Care home staff will be forced to have Covid vaccinations, ministers will announce this week.
The controversial measure means 1.5million people working in social care will be told to have the jab within 16 weeks – or face losing their jobs.
It has been introduced following a consultation which concluded it would help protect the most vulnerable in society.
No decision has yet been made on whether vaccination should be made mandatory for the 1.4million who work for the NHS. A separate consultation on that is to be launched.
Ministers are concerned about low take-up of the coronavirus vaccine among care workers, who include care home staff plus home helps.
A controversial measure to be announced this week means 1.5million people working in social care will be told to have the jab within 16 weeks – or face losing their jobs (stock image)
Despite care workers being among one of the top priority groups for Covid jabs, latest figures show that just two thirds of them have had both doses of the vaccine.
Tens of thousands of care home residents died in the pandemic, largely as a result of infections being brought in by staff during the first wave.
The Daily Mail first revealed in March that the Government was considering making it a legal requirement for NHS and care home staff to have the jab.
Organisations representing care firms and their staff have warned that the move could backfire and see workers quit rather than agree to have the jab.
The social care sector already faces a workforce shortage as a result of years of underfunding, and an exodus of staff would make it harder to meet the expected upsurge in demand once the pandemic subsides.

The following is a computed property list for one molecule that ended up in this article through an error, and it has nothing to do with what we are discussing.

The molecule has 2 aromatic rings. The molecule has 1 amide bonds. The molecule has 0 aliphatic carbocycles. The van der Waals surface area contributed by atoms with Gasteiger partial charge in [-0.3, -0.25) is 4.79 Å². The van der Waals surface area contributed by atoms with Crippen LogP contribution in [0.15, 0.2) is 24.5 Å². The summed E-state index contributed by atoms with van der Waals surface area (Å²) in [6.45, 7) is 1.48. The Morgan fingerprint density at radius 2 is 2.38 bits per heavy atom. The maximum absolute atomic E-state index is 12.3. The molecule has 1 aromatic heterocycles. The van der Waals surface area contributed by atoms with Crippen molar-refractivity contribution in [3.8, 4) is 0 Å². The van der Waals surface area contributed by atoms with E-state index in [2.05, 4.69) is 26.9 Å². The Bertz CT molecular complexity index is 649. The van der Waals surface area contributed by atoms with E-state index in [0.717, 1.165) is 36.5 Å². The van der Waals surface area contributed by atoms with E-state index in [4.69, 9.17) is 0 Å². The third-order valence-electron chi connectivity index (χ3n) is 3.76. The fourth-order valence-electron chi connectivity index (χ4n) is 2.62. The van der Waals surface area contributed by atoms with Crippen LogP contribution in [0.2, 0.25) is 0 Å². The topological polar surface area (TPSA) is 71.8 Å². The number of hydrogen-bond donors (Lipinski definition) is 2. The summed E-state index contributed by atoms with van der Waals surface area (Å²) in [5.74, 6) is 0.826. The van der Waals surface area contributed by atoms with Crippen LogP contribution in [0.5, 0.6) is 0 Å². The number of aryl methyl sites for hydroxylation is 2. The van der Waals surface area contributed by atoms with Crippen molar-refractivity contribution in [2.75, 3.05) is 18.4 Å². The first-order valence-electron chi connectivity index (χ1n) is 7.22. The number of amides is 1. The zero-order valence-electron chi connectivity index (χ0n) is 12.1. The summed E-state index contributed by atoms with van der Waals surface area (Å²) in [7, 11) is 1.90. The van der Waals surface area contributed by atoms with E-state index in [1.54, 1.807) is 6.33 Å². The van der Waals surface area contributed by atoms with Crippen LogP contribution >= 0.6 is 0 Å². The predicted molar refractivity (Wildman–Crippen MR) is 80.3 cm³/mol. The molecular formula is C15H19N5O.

The move also raises questions about how care homes treat staff who refuse a mandatory jab, and whether they have to be moved into other roles, and over whether the Government could face a legal challenge.
Later this week ministers will confirm that they are pushing ahead with compulsory vaccination for most of the 1.5million working in social care in England.
On Tuesday night it was claimed that, under the plans, those working with adults will have 16 weeks to get vaccinated or face losing their jobs.
Despite care workers being among one of the top priority groups for Covid jabs, latest figures show that just two thirds of them have had both doses of the vaccine
The Government is also keen to make it mandatory for the 1.38million who are directly employed by the NHS in England to get vaccinated against Covid-19 and winter flu.
The Department of Health and Social Care will in the coming days launch two separate consultation exercises into making Covid and flu jabs mandatory for NHS staff.
But Health Secretary Matt Hancock believes the arguments in favour of protecting patients from potentially infectious staff now outweigh those that allow health workers the right to choose whether to have either immunisation.
Latest figures show that, as of June 6, 89 per cent of NHS staff had had their first dose of Covid vaccine and 82 per cent had had both.
Some 83.7 per cent of staff in adult care homes had received at least one dose by June 6 and 68.7 per cent had been double-jabbed.
The British Medical Association, which represents doctors, warned that while it wants all NHS staff to get jabbed, 'compulsion is a blunt instrument that carries its own risks'.
The health department said: 'Vaccines are our way out of this pandemic and have already saved thousands of lives – with millions of health and care staff vaccinated.
'Our priority is to make sure people in care homes are protected. We will publish our response [to the consultation] in due course.'